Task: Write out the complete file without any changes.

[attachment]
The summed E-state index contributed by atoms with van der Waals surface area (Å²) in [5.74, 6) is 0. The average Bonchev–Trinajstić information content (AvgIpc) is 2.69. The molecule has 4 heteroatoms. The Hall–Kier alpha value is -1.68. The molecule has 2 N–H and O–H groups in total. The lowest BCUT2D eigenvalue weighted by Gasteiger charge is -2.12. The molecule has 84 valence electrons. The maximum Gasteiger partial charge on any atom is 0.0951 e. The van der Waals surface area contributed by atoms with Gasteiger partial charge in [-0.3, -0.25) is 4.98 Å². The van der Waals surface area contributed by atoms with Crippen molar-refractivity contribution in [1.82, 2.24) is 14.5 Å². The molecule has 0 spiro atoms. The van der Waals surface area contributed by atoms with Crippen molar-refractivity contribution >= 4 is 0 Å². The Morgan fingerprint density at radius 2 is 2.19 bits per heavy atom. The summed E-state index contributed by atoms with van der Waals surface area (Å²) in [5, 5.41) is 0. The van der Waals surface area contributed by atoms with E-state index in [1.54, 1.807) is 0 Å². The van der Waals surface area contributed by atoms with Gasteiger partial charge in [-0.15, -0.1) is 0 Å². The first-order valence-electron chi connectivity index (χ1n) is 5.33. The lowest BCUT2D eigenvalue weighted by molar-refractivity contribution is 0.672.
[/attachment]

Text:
The summed E-state index contributed by atoms with van der Waals surface area (Å²) in [5.74, 6) is 0. The average Bonchev–Trinajstić information content (AvgIpc) is 2.69. The molecule has 4 heteroatoms. The Hall–Kier alpha value is -1.68. The molecule has 2 N–H and O–H groups in total. The lowest BCUT2D eigenvalue weighted by Gasteiger charge is -2.12. The molecule has 84 valence electrons. The maximum Gasteiger partial charge on any atom is 0.0951 e. The van der Waals surface area contributed by atoms with Gasteiger partial charge in [-0.3, -0.25) is 4.98 Å². The van der Waals surface area contributed by atoms with Crippen molar-refractivity contribution in [1.82, 2.24) is 14.5 Å². The molecule has 0 spiro atoms. The van der Waals surface area contributed by atoms with Crippen molar-refractivity contribution >= 4 is 0 Å². The Morgan fingerprint density at radius 2 is 2.19 bits per heavy atom. The summed E-state index contributed by atoms with van der Waals surface area (Å²) in [5, 5.41) is 0. The van der Waals surface area contributed by atoms with E-state index in [1.54, 1.807) is 0 Å². The van der Waals surface area contributed by atoms with Gasteiger partial charge in [-0.15, -0.1) is 0 Å². The first-order valence-electron chi connectivity index (χ1n) is 5.33. The lowest BCUT2D eigenvalue weighted by molar-refractivity contribution is 0.672.